A new study finds polar bears in the wild have higher metabolic rates than previously thought, and as climate change alters their environment a growing number of bears are unable to catch enough prey to meet their energy needs.
In December previous year, a video of a dying polar bear rummaging in trash and eating styrofoam, assumed to be starving, went viral on social media.
Biologists at the University of California, Santa Cruz, monitored the behaviour, hunting success and metabolic rates of adult female polar bears without cubs as they hunted for prey on the sea ice of the Beaufort Sea, in the Arctic Ocean, in the spring.
The researchers attached high-tech collars to the bears to record locations, video and activity levels over a span of 8 to 11 days.
But the scientists found the bear's metabolic rate was 1.6 times greater than previously thought - akin to that of other carnivores. Despite what you may have heard, the sea ice that makes up their hunting grounds has been diminishing by about 14 percent a decade, and the ice that does form freezes later and melts earlier. They're not efficient walkers, but thanks to their high-energy diet of seals they can roam an area as large as 95,000 square miles, Derocher said in an interview. But later in the year, after the bears' long summer fast, those young seals are older and wiser, meaning polar bears are not able to catch as many.
As a scientist, he stresses that we shouldn't go off of gut feelings, but rather reliable data - "and for polar bears, those (data) aren't there yet". This causes them to expend more energy during the summer, when they are fasting until the ice returns to the continental shelf in the fall.
"In the Beaufort Sea we are seeing that the ice is retreating much further to the north than it had historically", Mr Pagano said.
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Although capable of swimming long distances, polar bears burn far more energy doing so than walking, a recent study published in Polar Biology found.
Bears can lose weight fast but also gain it back quickly if they can catch seals. As sea ice continues to decline, frequent and timely monitoring of polar-bear subpopulations across Canada will be necessary to ensure co-management boards can make informed decisions.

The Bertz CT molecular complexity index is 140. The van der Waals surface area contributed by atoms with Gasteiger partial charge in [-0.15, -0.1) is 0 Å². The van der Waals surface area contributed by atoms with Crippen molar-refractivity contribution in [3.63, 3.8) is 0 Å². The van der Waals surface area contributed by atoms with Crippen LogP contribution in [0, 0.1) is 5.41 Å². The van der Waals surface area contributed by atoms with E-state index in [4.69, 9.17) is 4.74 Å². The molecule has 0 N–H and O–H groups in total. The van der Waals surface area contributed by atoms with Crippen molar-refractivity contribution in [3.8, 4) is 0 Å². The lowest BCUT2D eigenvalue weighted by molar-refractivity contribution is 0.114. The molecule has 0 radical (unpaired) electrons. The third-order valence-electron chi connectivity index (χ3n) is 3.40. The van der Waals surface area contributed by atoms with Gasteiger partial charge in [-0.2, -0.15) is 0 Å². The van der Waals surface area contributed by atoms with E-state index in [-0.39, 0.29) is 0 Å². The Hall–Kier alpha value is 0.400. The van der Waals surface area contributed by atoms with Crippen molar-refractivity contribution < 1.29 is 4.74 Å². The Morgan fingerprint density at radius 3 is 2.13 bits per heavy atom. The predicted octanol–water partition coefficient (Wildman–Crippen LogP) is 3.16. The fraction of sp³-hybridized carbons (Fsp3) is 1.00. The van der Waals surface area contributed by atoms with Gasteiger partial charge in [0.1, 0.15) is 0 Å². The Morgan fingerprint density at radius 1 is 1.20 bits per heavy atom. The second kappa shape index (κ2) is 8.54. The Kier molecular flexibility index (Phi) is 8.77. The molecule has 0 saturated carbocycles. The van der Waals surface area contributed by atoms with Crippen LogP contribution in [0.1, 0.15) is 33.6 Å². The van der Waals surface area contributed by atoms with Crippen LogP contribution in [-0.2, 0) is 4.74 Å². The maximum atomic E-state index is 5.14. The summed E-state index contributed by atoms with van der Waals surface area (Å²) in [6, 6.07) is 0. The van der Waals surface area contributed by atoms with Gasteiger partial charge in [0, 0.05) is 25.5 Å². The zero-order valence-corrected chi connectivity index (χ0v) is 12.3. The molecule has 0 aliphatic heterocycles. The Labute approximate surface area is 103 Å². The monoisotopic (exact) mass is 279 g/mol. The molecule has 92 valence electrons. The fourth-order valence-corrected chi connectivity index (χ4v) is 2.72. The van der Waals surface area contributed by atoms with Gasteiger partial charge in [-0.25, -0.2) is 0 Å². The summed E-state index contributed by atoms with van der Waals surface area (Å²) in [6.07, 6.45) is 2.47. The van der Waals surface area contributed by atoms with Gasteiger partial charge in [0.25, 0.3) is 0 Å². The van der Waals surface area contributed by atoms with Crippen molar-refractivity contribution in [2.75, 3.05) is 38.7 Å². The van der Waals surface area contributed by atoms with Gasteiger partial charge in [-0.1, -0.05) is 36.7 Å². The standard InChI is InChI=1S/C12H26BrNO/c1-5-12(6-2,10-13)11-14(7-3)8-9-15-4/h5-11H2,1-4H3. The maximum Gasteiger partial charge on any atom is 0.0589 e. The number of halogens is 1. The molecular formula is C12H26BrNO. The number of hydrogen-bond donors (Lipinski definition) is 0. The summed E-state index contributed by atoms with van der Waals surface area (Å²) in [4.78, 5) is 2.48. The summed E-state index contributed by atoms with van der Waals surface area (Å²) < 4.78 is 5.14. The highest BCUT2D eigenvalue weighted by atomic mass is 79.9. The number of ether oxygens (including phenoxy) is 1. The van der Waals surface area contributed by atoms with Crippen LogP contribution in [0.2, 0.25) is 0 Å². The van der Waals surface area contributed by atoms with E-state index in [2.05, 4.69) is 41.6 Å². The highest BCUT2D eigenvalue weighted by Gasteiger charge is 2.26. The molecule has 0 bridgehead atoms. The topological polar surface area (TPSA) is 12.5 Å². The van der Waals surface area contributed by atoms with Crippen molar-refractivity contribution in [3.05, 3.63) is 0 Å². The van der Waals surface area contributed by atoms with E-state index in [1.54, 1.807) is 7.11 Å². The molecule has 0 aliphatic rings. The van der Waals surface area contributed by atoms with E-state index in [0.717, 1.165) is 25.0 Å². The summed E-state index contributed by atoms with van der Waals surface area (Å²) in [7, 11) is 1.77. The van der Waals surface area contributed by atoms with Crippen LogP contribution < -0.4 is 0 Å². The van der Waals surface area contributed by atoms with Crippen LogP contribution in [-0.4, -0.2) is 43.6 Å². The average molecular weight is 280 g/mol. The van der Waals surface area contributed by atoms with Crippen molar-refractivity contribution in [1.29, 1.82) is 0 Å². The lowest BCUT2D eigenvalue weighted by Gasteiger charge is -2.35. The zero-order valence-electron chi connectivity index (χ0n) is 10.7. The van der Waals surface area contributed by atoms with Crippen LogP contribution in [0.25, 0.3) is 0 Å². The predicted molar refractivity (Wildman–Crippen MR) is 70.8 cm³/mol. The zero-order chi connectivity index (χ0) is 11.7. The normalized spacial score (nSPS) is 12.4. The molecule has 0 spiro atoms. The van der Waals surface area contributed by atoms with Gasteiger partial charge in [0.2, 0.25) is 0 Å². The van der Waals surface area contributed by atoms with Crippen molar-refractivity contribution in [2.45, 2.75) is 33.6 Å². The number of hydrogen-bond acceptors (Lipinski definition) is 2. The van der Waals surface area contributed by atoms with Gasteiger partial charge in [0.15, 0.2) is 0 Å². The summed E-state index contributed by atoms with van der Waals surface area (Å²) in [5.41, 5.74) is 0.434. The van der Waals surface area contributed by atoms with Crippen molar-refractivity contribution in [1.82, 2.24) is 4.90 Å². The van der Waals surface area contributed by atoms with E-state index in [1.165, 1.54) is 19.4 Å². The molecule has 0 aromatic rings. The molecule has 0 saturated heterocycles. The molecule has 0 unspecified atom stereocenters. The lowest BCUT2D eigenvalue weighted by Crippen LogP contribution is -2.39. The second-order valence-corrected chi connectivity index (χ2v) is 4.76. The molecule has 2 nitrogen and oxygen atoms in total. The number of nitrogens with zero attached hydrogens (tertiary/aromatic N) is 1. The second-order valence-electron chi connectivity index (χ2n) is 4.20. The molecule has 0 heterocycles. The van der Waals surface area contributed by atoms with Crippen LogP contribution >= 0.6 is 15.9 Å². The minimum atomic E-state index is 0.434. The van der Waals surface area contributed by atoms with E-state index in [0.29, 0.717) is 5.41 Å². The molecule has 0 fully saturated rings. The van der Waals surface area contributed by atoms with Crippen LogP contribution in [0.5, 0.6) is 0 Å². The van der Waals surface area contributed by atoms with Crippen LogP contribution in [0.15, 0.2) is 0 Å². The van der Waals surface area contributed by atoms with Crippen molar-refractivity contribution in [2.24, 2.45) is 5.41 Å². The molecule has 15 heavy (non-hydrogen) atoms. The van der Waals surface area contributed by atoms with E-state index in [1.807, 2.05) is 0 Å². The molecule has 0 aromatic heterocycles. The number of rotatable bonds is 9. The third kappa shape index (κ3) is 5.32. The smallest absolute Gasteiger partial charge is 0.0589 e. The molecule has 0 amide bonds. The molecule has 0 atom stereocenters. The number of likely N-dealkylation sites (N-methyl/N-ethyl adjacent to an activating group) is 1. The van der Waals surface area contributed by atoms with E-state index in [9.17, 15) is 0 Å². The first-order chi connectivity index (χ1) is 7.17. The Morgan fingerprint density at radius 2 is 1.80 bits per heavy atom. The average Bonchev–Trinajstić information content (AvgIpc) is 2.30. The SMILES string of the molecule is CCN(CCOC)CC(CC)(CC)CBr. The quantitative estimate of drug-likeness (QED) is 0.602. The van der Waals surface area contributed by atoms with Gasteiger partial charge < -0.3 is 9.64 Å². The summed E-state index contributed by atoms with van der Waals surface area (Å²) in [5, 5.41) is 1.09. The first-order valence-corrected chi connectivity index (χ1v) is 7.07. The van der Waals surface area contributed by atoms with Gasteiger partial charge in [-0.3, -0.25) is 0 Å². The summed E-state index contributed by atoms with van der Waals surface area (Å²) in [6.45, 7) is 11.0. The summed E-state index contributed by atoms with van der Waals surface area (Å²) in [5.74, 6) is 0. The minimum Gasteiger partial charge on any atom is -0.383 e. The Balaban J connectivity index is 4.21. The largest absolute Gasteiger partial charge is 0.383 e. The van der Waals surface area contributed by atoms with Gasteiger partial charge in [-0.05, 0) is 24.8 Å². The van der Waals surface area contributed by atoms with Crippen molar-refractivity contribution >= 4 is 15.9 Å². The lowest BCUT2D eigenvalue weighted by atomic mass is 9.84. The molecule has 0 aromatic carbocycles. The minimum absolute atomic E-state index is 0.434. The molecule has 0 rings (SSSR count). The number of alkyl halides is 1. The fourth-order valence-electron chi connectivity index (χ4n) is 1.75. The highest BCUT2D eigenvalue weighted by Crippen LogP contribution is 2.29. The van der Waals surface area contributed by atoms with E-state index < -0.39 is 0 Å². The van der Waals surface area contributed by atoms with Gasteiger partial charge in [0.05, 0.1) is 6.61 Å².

Experts estimate the total polar bear population at between 22,000 and 31,000.
Polar bears are listed as Vulnerable on the International Union for Conservation of Nature's (IUCN) Red List of Endangered Species and listed as threatened by the US Endangered Species Act.
USGS researchers' most recent estimate of the polar bear population indicates their numbers have declined by 40% over the past decade, but a common problem for researchers is that it has been hard to study polar bear behavior in these harsh environments, Pagano said in a statement.
The study found that for one polar bear to sustain its energy level it would require an intake of 12,325 calories a day, usually one adult ringed seal every 10 days. "Activity and movement on the sea ice strongly influenced metabolic demands", the researchers summarized in the abstract of their paper.
Best estimates say there are 20,000 to 30,000 polar bears in 19 different groups or populations scattered across the top of the U.S., Canada, Greenland, Norway, and Russian Federation. Even though the findings are based on only a few female polar bears, the result will be same for the polar bears of other areas.